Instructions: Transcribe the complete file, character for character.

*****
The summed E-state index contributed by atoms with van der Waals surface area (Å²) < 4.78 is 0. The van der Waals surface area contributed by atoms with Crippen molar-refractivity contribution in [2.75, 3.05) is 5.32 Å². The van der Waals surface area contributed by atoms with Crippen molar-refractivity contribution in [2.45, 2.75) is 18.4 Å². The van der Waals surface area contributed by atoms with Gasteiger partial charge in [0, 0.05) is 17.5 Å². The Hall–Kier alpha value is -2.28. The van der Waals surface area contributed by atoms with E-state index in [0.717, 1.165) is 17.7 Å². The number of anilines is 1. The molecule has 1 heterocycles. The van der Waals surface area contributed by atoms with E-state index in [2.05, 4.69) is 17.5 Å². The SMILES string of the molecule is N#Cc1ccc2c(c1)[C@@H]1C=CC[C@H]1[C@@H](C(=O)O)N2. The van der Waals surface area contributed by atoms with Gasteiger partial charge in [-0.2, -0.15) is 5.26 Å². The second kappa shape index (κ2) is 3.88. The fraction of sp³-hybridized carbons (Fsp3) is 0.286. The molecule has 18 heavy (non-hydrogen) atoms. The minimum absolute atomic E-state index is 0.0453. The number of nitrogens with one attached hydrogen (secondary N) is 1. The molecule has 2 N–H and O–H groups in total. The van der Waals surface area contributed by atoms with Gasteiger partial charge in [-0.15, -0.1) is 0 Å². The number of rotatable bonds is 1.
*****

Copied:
The summed E-state index contributed by atoms with van der Waals surface area (Å²) < 4.78 is 0. The van der Waals surface area contributed by atoms with Crippen molar-refractivity contribution in [2.75, 3.05) is 5.32 Å². The van der Waals surface area contributed by atoms with Crippen molar-refractivity contribution in [2.45, 2.75) is 18.4 Å². The van der Waals surface area contributed by atoms with Gasteiger partial charge in [0, 0.05) is 17.5 Å². The Hall–Kier alpha value is -2.28. The van der Waals surface area contributed by atoms with E-state index in [0.717, 1.165) is 17.7 Å². The number of anilines is 1. The molecule has 1 heterocycles. The van der Waals surface area contributed by atoms with E-state index in [2.05, 4.69) is 17.5 Å². The SMILES string of the molecule is N#Cc1ccc2c(c1)[C@@H]1C=CC[C@H]1[C@@H](C(=O)O)N2. The van der Waals surface area contributed by atoms with Gasteiger partial charge in [-0.2, -0.15) is 5.26 Å². The second kappa shape index (κ2) is 3.88. The fraction of sp³-hybridized carbons (Fsp3) is 0.286. The molecule has 18 heavy (non-hydrogen) atoms. The minimum absolute atomic E-state index is 0.0453. The number of nitrogens with one attached hydrogen (secondary N) is 1. The molecule has 2 N–H and O–H groups in total. The van der Waals surface area contributed by atoms with Gasteiger partial charge in [-0.15, -0.1) is 0 Å². The number of rotatable bonds is 1.